If you joined us last week for our kick-off on this series of profiles on some of the artists who will be featured at Stonover Farm’s upcoming summer 2013 gallery show, you know you’re in for a visual treat. This week we’re taking a peek at the work of another textile-inspired standout, sculptor and fiber artist Karyl Sisson.
A native of Brooklyn, Karyl has been transforming common sewing supplies and notions like measuring tape, clothespins, buttons, and zippers into abstract vessel forms for more than thirty years. A graduate of UCLA and New York University, Karyl’s approach to art changed forever in 1972, when the patchwork quilt designs created by a studio colleague kindled her interest in fabrics. Once she got into attending Rose Bowl swap meets and flea markets in her then-hometown of LA, the spark became a full-on wildfire. She collected hundreds of found objects that she began assembling into baskets, cylindrical containers, and even abstract sculptures so fanciful, they look like something an alien might give as a Christmas gift.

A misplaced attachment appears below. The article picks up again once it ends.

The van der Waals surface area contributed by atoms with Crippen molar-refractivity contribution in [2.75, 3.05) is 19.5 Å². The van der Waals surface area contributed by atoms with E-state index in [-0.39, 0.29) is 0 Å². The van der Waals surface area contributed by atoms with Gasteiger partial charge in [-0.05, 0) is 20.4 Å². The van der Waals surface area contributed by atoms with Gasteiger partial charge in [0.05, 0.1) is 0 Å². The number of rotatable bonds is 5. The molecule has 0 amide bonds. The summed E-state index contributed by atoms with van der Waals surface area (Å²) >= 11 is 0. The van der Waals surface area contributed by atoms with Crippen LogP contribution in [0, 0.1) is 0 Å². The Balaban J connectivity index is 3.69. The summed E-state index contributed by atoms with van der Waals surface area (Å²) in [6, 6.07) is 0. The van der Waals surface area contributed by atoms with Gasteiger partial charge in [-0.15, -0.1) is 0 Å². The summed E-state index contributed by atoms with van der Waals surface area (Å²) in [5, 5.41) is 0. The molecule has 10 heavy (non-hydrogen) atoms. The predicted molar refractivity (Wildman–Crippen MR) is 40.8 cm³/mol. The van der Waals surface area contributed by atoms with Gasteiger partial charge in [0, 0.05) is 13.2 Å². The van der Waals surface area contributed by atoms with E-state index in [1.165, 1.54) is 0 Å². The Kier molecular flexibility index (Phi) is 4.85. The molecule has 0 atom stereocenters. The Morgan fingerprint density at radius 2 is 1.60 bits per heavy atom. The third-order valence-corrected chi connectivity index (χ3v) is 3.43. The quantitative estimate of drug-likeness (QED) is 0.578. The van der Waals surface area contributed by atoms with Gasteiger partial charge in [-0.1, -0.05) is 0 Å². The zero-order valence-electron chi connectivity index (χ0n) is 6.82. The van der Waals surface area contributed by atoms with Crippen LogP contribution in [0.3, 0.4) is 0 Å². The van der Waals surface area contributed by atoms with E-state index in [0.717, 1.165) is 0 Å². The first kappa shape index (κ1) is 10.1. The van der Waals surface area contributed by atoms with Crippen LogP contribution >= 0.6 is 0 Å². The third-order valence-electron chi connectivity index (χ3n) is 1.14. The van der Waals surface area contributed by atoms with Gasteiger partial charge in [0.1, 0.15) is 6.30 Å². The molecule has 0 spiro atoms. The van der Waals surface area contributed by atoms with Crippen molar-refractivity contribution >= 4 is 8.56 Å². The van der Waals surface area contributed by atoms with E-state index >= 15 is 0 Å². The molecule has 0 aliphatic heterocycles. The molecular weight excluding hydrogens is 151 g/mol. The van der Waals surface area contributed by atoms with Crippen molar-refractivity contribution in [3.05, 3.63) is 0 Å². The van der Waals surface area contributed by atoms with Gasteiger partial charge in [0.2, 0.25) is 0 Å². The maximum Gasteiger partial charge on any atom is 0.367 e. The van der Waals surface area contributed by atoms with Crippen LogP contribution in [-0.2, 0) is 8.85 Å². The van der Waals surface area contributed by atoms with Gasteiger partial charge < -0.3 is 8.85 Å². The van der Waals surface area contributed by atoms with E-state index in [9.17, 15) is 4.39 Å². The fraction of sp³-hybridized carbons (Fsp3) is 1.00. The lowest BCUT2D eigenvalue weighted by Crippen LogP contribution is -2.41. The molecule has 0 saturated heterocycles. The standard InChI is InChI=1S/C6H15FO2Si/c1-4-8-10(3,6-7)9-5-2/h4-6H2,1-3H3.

It’s no wonder Karyl’s meticulous yet cheeky pieces are coveted by a multitude of art enthusiasts and are part of the permanent collections of the Museum of Arts and Design, the Erie Art Museum, the de Young Fine Arts Museum, the Craft and Folk Art Museum, and even the Renwick Gallery of the Smithsonian Institute. For our part, we couldn’t resist styling her incredible work with a few of our Dash & Albert rugs in the gorgeous interiors of Stonover.
What do you think? Where would you showcase Karyl’s art in your home?